Metadata Report for BODC Series Reference Number 953298
No Problem Report Found in the Database
CH62a Sea surface hydrographic data quality report
No dissolved oxygen data.
The salinity data have not been computed using the practical salinity scale. The data should be interpreted with caution, particularly at lower salinities.
Excessive noise in the fluorometer data was flagged out on 29 and 30 October. Otherwise the record contained occasional spikes.
Open Data supplied by Natural Environment Research Council (NERC)
You must always use the following attribution statement to acknowledge the source of the information: "Contains data supplied by Natural Environment Research Council."
Technicon AutoAnalyzer II (AAII)
The AAII is a segmented flow analyzer used for automated colorimetric analysis. The apparatus uses 2 mm diameter glass tubing and pumps reagents at flow rates of 2 to 3 ml s-1, producing results at a typical rate of 30 to 60 samples per hour. The system comprises an autosampler, peristaltic pump, chemistry manifold a detector and a data acquisition software.
This instrument was replaced by the AA3 in 1997 which was upgraded to the AA3 HR systems in 2006.
|Beam width||1.8° at -3 dB|
|Pulse lenght||0.1 m|
|Acoustic range precision||± 2.5 cm|
|Sampling rate||1 Hz|
|Tilt accuracy||± 0.5°|
|Tilt resolution||± 0.01°|
Diameter of ensonified area
0.9 m for 30 m range
3.1 m for 100 m range
6.3 m for 200 m range
The Chelsea Instruments Aquatracka is a logarithmic response fluorometer. It uses a pulsed (5.5 Hz) xenon light source discharging between 320 and 800 nm through a blue filter with a peak transmission of 420 nm and a bandwidth at half maximum of 100 nm. A red filter with sharp cut off, 10% transmission at 664 nm and 678 nm, is used to pass chlorophyll-a fluorescence to the sample photodiode.
The instrument may be deployed either in a through-flow tank, on a CTD frame or moored with a data logging package.
Further details can be found in the manufacturer's specification sheet.
Decca Navigator System
The Decca Navigator System (DNS) was a hyperbolic radio navigation system that operated by measuring the phase differences between continuous signals from master and slave stations. The differences were then related to hyperbolic lines printed on a chart (also known as lines of lattice). By plotting the readings from two pairs of hyperbolas at any particular instant, the user was able to plot their position instantly. The system operated from WWII until the UK transmitters were switched off at the end of March 2000.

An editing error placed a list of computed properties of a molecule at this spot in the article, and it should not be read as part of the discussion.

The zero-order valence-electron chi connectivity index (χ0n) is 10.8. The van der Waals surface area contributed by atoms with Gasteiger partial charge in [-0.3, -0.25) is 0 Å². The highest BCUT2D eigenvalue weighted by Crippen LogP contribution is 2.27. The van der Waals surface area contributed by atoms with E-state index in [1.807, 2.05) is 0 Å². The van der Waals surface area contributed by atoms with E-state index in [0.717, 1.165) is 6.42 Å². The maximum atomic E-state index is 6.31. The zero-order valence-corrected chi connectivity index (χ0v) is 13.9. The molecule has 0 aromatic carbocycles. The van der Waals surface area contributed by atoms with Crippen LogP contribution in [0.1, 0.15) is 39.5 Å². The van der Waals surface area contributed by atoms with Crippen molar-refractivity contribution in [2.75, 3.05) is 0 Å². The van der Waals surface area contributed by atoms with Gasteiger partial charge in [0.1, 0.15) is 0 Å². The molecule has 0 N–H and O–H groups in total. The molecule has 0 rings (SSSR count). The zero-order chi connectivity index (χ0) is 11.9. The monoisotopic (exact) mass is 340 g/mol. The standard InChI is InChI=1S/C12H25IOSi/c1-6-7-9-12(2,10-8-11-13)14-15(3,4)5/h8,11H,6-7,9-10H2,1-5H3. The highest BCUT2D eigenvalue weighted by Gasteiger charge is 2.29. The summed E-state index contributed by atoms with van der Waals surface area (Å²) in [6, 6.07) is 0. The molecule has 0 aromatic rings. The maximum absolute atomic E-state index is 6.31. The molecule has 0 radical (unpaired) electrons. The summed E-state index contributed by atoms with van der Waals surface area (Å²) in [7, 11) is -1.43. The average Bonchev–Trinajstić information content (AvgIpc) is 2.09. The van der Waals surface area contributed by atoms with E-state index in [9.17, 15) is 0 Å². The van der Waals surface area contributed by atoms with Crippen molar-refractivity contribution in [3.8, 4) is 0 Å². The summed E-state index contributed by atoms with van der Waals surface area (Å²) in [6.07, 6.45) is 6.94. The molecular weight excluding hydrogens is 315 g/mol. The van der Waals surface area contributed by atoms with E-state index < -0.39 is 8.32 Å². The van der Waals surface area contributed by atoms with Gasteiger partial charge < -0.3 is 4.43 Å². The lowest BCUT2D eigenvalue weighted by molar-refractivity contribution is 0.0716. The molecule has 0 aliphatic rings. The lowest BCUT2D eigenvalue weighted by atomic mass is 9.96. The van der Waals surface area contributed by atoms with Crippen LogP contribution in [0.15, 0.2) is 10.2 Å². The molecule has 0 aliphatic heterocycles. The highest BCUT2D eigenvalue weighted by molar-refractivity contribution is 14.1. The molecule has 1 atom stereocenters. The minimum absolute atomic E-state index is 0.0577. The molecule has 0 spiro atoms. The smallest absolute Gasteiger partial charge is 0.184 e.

The DNS consisted of groups of at least three shore based transmitter stations (or chains) which comprised one Master and two or three slave stations, usually located 80 to 110 km from the master station and positioned about 120° apart. The accuracy of this system depended on the distance to the baseline, time of day and seasonal effects.
The table below presents the general specifications for this system.
|Frequency||70 - 130 kHz|
50 m (daytime)
200 m (at night)
|Maximum Range|| |
300 - 400 nm (daytime)
240 nm (at night)
Further details can be found here.
The transmissometer is designed to accurately measure the the amount of light transmitted by a modulated Light Emitting Diode (LED) through a fixed-length in-situ water column to a synchronous detector.
- Water path length: 5 cm (for use in turbid waters) to 1 m (for use in clear ocean waters).
- Beam diameter: 15 mm
- Transmitted beam collimation: <3 milliradians
- Receiver acceptance angle (in water): <18 milliradians
- Light source wavelength: usually (but not exclusively) 660 nm (red light)
The instrument can be interfaced to Aanderaa RCM7 current meters. This is achieved by fitting the transmissometer in a slot cut into a customized RCM4-type vane.
A red LED (660 nm) is used for general applications looking at water column sediment load. However, green or blue LEDs can be fitted for specilised optics applications. The light source used is identified by the BODC parameter code.
Further details can be found in the manufacturer's Manual.
CH62a Sea surface hydrography instrument details
Underway hydrography was recorded by a suite of instruments in the ship's flow-through system. Instrument details are given in the table below.
|Instrument type||Make and model|
|Fluorometer||Chelsea Instruments Aquatracka|
|Transmissometer||SeaTech 661nm, 25cm path|
|Dissolved oxygen meter||Endeco 1125|
CH62a Sea surface Hydrography Series Processing Notes